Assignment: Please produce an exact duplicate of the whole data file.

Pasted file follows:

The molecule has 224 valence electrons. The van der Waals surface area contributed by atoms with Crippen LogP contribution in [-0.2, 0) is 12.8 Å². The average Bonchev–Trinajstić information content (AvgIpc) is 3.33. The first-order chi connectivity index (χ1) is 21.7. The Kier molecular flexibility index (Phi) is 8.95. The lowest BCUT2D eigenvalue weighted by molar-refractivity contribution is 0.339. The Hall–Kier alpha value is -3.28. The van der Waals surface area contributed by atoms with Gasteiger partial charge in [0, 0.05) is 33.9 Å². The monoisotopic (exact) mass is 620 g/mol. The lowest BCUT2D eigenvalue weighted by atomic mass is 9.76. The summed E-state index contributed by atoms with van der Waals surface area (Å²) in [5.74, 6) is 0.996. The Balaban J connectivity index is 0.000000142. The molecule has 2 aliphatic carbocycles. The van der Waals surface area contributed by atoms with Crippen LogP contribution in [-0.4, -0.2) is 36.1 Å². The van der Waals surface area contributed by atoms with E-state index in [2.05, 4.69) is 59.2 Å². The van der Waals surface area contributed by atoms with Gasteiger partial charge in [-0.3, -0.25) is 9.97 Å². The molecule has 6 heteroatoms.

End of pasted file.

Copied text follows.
The molecule has 224 valence electrons. The van der Waals surface area contributed by atoms with Crippen LogP contribution in [-0.2, 0) is 12.8 Å². The average Bonchev–Trinajstić information content (AvgIpc) is 3.33. The first-order chi connectivity index (χ1) is 21.7. The Kier molecular flexibility index (Phi) is 8.95. The lowest BCUT2D eigenvalue weighted by molar-refractivity contribution is 0.339. The Hall–Kier alpha value is -3.28. The van der Waals surface area contributed by atoms with Gasteiger partial charge in [0, 0.05) is 33.9 Å². The monoisotopic (exact) mass is 620 g/mol. The lowest BCUT2D eigenvalue weighted by atomic mass is 9.76. The summed E-state index contributed by atoms with van der Waals surface area (Å²) in [5.74, 6) is 0.996. The Balaban J connectivity index is 0.000000142. The molecule has 2 aliphatic carbocycles. The van der Waals surface area contributed by atoms with Crippen LogP contribution in [-0.4, -0.2) is 36.1 Å². The van der Waals surface area contributed by atoms with E-state index in [2.05, 4.69) is 59.2 Å². The van der Waals surface area contributed by atoms with Gasteiger partial charge in [-0.3, -0.25) is 9.97 Å². The molecule has 6 heteroatoms.